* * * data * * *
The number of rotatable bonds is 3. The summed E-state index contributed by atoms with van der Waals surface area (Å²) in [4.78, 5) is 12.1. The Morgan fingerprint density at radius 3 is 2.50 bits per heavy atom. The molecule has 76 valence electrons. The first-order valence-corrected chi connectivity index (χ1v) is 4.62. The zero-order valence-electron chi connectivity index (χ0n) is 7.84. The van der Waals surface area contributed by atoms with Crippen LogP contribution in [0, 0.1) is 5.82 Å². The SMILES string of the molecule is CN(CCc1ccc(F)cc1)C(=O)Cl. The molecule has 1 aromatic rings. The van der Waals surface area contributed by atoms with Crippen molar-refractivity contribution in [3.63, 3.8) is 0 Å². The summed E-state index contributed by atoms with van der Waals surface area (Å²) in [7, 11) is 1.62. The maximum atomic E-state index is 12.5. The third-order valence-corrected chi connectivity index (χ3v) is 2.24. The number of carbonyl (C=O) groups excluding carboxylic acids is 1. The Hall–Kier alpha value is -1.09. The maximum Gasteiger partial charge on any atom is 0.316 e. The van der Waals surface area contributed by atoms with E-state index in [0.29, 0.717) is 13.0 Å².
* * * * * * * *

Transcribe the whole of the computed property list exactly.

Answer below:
The number of rotatable bonds is 3. The summed E-state index contributed by atoms with van der Waals surface area (Å²) in [4.78, 5) is 12.1. The Morgan fingerprint density at radius 3 is 2.50 bits per heavy atom. The molecule has 76 valence electrons. The first-order valence-corrected chi connectivity index (χ1v) is 4.62. The zero-order valence-electron chi connectivity index (χ0n) is 7.84. The van der Waals surface area contributed by atoms with Crippen LogP contribution in [0, 0.1) is 5.82 Å². The SMILES string of the molecule is CN(CCc1ccc(F)cc1)C(=O)Cl. The molecule has 1 aromatic rings. The van der Waals surface area contributed by atoms with Crippen molar-refractivity contribution in [3.63, 3.8) is 0 Å². The summed E-state index contributed by atoms with van der Waals surface area (Å²) in [7, 11) is 1.62. The maximum atomic E-state index is 12.5. The third-order valence-corrected chi connectivity index (χ3v) is 2.24. The number of carbonyl (C=O) groups excluding carboxylic acids is 1. The Hall–Kier alpha value is -1.09. The maximum Gasteiger partial charge on any atom is 0.316 e. The van der Waals surface area contributed by atoms with E-state index in [0.29, 0.717) is 13.0 Å².